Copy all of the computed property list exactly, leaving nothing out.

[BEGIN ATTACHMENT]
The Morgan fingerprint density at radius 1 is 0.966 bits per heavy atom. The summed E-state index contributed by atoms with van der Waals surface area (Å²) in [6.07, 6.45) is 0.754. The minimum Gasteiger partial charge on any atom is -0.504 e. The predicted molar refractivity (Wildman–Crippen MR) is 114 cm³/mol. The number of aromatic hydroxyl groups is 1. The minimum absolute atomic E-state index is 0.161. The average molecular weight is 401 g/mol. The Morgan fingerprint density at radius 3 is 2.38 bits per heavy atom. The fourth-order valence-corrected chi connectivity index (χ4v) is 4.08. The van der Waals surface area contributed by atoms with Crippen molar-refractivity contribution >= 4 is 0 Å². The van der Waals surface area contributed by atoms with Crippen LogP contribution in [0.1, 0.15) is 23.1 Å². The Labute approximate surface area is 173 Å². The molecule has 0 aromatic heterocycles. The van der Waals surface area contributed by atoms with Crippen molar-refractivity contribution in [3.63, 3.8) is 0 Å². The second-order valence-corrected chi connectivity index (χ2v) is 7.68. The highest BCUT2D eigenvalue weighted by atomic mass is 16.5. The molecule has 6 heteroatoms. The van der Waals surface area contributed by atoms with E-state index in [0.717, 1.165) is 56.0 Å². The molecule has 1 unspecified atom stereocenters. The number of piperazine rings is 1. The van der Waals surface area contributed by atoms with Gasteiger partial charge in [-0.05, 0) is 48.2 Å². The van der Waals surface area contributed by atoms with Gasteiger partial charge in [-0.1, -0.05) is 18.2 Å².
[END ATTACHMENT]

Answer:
The Morgan fingerprint density at radius 1 is 0.966 bits per heavy atom. The summed E-state index contributed by atoms with van der Waals surface area (Å²) in [6.07, 6.45) is 0.754. The minimum Gasteiger partial charge on any atom is -0.504 e. The predicted molar refractivity (Wildman–Crippen MR) is 114 cm³/mol. The number of aromatic hydroxyl groups is 1. The minimum absolute atomic E-state index is 0.161. The average molecular weight is 401 g/mol. The Morgan fingerprint density at radius 3 is 2.38 bits per heavy atom. The fourth-order valence-corrected chi connectivity index (χ4v) is 4.08. The van der Waals surface area contributed by atoms with Crippen molar-refractivity contribution >= 4 is 0 Å². The van der Waals surface area contributed by atoms with Crippen LogP contribution in [0.1, 0.15) is 23.1 Å². The Labute approximate surface area is 173 Å². The molecule has 0 aromatic heterocycles. The van der Waals surface area contributed by atoms with Crippen molar-refractivity contribution in [3.63, 3.8) is 0 Å². The second-order valence-corrected chi connectivity index (χ2v) is 7.68. The highest BCUT2D eigenvalue weighted by atomic mass is 16.5. The molecule has 6 heteroatoms. The van der Waals surface area contributed by atoms with E-state index in [0.717, 1.165) is 56.0 Å². The molecule has 1 unspecified atom stereocenters. The number of piperazine rings is 1. The van der Waals surface area contributed by atoms with Gasteiger partial charge in [-0.05, 0) is 48.2 Å². The van der Waals surface area contributed by atoms with Gasteiger partial charge in [-0.1, -0.05) is 18.2 Å².